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Re: Or, Alternatively, the UPI Style Manual

Which is completely reasonable.

(I find it interesting that we're getting downvotes over indentation style. Obviously the obsessive-compulsive indenters are out in force today.)

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Silver badge

Re: Or, Alternatively, the UPI Style Manual

"What goes into the file, however, should be plain old spaces -- however many you've agreed on with your editor."

So what happens when someone edits my code who wants 2 spaces instead of 4? Or 8? Or 5?

If they are left as tabs they can be adjusted by an individual's preference in their editor.

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Mushroom

Tabs?

As icon

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Devil

@j arthur rank

Hmmm, your troll bait doesn't seem to be working today, for some strange reason (or perhaps the moderators are simply deleting them).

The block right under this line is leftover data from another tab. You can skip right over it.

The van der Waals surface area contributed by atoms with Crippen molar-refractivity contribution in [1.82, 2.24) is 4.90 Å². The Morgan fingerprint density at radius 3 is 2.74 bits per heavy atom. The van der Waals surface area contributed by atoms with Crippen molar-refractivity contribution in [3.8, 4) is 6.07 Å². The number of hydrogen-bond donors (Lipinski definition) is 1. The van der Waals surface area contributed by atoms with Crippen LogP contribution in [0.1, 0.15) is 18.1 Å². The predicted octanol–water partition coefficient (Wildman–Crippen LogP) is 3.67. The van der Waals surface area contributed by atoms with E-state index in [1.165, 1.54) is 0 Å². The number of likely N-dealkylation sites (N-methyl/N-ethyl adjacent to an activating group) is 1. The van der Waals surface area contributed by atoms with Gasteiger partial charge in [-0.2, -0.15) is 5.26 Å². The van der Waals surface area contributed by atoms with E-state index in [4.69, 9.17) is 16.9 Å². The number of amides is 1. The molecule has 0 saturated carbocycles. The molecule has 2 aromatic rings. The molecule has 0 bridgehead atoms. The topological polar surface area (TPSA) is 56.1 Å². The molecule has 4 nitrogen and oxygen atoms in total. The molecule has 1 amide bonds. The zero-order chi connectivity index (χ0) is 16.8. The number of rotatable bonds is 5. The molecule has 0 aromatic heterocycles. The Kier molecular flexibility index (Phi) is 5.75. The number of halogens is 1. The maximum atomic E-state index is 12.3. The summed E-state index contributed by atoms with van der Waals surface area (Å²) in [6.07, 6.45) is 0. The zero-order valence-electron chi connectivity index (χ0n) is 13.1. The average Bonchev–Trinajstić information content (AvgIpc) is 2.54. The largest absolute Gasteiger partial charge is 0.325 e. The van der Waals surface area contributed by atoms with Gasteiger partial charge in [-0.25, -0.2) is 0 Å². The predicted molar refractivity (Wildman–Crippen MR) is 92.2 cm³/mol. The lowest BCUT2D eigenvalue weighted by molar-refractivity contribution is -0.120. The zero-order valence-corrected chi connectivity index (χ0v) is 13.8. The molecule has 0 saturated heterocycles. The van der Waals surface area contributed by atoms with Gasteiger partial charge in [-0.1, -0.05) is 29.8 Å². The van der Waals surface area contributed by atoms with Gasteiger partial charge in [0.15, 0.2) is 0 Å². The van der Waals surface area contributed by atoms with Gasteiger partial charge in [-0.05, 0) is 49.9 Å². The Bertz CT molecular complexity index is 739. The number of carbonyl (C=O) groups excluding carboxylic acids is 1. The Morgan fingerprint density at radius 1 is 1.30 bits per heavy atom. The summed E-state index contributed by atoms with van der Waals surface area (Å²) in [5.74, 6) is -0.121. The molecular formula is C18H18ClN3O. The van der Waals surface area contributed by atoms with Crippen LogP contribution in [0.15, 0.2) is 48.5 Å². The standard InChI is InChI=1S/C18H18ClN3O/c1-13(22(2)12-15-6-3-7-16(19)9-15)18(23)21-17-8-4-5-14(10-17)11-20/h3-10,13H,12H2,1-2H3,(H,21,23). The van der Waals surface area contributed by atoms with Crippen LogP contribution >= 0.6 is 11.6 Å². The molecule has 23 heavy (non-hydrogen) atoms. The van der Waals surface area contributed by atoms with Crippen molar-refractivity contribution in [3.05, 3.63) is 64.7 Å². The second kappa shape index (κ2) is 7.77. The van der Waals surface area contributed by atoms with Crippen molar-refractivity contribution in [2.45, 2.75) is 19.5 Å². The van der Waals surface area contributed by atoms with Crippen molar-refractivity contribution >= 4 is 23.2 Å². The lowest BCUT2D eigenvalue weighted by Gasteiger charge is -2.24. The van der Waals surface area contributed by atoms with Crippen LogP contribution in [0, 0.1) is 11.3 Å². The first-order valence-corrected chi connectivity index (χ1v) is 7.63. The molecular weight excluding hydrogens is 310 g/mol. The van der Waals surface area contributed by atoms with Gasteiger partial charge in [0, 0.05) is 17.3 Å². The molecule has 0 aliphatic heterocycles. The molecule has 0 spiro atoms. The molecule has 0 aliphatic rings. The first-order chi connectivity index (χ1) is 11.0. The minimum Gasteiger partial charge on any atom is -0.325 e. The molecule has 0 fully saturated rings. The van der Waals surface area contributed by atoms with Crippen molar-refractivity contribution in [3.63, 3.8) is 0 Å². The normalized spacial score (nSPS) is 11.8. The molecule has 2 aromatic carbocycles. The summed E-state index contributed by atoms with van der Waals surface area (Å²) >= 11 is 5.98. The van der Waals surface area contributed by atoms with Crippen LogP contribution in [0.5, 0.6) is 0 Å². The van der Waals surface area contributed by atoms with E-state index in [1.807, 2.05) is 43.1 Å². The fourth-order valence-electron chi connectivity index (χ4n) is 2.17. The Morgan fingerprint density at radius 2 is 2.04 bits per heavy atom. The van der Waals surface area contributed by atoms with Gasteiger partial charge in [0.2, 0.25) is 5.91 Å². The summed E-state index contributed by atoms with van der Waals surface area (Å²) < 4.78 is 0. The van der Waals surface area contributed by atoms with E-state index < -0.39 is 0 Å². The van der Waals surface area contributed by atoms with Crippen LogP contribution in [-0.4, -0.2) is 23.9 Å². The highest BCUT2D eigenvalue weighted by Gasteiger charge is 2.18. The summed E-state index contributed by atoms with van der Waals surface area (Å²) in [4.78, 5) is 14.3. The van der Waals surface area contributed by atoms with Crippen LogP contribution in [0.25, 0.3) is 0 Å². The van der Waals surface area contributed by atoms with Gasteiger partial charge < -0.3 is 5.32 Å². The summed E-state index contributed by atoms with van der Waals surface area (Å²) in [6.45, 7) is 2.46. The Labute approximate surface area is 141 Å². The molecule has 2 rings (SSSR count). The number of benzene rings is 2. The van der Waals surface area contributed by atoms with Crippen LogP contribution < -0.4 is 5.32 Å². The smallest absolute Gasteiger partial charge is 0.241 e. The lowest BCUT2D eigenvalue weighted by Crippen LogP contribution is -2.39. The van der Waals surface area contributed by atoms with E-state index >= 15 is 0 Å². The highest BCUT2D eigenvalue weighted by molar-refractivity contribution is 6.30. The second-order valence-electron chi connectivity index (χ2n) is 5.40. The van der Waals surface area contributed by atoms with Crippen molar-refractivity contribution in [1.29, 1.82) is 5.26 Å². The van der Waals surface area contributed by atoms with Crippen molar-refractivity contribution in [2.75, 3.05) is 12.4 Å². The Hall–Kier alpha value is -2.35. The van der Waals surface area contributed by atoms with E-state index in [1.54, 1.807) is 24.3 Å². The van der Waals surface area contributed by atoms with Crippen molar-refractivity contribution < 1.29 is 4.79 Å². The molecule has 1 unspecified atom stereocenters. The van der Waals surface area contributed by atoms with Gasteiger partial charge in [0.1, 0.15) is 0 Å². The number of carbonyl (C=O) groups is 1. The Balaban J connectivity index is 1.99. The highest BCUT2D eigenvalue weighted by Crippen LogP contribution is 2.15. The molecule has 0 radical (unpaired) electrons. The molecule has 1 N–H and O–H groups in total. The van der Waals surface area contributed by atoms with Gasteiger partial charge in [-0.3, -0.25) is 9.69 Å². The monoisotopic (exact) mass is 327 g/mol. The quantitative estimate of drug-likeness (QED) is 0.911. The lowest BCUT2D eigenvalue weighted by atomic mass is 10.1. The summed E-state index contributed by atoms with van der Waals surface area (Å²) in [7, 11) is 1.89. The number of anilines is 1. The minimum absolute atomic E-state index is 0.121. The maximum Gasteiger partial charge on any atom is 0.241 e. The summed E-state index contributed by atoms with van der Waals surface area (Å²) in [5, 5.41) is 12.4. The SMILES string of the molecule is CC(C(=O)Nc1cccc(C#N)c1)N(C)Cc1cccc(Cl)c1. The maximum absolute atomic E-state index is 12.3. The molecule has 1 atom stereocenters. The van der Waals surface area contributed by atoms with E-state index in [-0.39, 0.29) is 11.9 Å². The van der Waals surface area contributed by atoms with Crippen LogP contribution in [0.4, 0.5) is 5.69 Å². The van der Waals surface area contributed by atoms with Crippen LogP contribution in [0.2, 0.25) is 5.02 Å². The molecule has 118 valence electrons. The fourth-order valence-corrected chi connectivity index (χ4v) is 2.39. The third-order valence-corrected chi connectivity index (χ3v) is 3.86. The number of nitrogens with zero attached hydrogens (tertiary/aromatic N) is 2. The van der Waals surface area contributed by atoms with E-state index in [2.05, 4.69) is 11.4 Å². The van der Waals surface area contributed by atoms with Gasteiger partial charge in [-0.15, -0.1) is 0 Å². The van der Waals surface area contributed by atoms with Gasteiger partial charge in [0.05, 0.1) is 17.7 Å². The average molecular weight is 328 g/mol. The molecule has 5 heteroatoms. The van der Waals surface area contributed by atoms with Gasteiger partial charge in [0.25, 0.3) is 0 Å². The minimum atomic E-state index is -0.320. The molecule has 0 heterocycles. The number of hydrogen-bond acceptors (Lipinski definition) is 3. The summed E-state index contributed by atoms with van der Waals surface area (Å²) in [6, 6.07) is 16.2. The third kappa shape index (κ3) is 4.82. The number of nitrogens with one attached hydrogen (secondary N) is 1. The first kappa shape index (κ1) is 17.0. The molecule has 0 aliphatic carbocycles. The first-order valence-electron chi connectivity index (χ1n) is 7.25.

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curly bracket hell....

It's been a while since I last wrote any C but, putting the bracket on the same line, or the equivalent in whatever language you are using, just does nothing for clarity, unless it's a one-liner where it is obvious what's going on. I've never understood why people have to cram their code into the smallest space possible, it's not like the extra whitespace is going to make a jot of a difference to the complied code and gone are the days when you have to try and cram your source code onto a 256K floppy or worse! Coding shorthand so often just obscures the flow, especially if it's the first time you've looked at it for months or years or you have the misfortune to inherit someone else's undocumented project!

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Re: curly bracket hell....

I agree with you about where the { should be.

However, it is my understanding that the reason for having it on the same line as the if() is that in the days of manual teletypes it saved waiting for the carriage return AND saved paper - remember that once upon a time we didn't edit code on a screen.

It also saved a card if you were submitting your code that way.